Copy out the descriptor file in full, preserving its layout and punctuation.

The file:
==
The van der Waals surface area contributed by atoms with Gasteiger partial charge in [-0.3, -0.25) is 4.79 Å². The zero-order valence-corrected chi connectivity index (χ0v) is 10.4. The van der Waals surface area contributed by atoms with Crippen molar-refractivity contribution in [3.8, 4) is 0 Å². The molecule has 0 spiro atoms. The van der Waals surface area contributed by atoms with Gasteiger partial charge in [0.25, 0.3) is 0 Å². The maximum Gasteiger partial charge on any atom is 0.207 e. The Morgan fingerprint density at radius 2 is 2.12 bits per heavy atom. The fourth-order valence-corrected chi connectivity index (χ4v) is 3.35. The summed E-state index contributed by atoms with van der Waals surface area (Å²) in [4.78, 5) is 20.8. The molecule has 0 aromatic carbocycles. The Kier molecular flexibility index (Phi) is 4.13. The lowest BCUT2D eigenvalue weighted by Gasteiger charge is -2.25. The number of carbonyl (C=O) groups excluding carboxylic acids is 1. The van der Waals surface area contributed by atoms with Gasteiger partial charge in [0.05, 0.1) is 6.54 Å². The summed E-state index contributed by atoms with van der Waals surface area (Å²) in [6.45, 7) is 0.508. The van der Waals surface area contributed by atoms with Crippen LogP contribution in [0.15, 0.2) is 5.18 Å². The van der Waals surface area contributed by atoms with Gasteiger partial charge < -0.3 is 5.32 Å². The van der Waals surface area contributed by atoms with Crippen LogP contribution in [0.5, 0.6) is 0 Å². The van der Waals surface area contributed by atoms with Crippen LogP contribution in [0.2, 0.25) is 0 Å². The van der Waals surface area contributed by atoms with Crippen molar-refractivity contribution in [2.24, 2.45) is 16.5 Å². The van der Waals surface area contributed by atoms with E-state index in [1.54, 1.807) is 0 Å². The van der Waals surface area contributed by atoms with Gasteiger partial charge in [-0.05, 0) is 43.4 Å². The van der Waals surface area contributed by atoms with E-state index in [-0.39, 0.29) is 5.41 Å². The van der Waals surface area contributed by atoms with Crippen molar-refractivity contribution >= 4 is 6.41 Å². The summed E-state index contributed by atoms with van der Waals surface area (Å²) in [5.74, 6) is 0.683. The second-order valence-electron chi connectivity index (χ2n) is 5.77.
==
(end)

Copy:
The van der Waals surface area contributed by atoms with Gasteiger partial charge in [-0.3, -0.25) is 4.79 Å². The zero-order valence-corrected chi connectivity index (χ0v) is 10.4. The van der Waals surface area contributed by atoms with Crippen molar-refractivity contribution in [3.8, 4) is 0 Å². The molecule has 0 spiro atoms. The van der Waals surface area contributed by atoms with Gasteiger partial charge in [0.25, 0.3) is 0 Å². The maximum Gasteiger partial charge on any atom is 0.207 e. The Morgan fingerprint density at radius 2 is 2.12 bits per heavy atom. The fourth-order valence-corrected chi connectivity index (χ4v) is 3.35. The summed E-state index contributed by atoms with van der Waals surface area (Å²) in [4.78, 5) is 20.8. The molecule has 0 aromatic carbocycles. The Kier molecular flexibility index (Phi) is 4.13. The lowest BCUT2D eigenvalue weighted by Gasteiger charge is -2.25. The number of carbonyl (C=O) groups excluding carboxylic acids is 1. The van der Waals surface area contributed by atoms with Gasteiger partial charge in [0.05, 0.1) is 6.54 Å². The summed E-state index contributed by atoms with van der Waals surface area (Å²) in [6.45, 7) is 0.508. The van der Waals surface area contributed by atoms with Crippen LogP contribution in [0.15, 0.2) is 5.18 Å². The van der Waals surface area contributed by atoms with Gasteiger partial charge < -0.3 is 5.32 Å². The van der Waals surface area contributed by atoms with Crippen LogP contribution in [0.5, 0.6) is 0 Å². The van der Waals surface area contributed by atoms with Crippen LogP contribution in [0.2, 0.25) is 0 Å². The van der Waals surface area contributed by atoms with Crippen molar-refractivity contribution in [2.24, 2.45) is 16.5 Å². The van der Waals surface area contributed by atoms with E-state index in [1.54, 1.807) is 0 Å². The van der Waals surface area contributed by atoms with Gasteiger partial charge in [-0.05, 0) is 43.4 Å². The van der Waals surface area contributed by atoms with E-state index in [-0.39, 0.29) is 5.41 Å². The van der Waals surface area contributed by atoms with Crippen molar-refractivity contribution >= 4 is 6.41 Å². The summed E-state index contributed by atoms with van der Waals surface area (Å²) in [5.74, 6) is 0.683. The second-order valence-electron chi connectivity index (χ2n) is 5.77.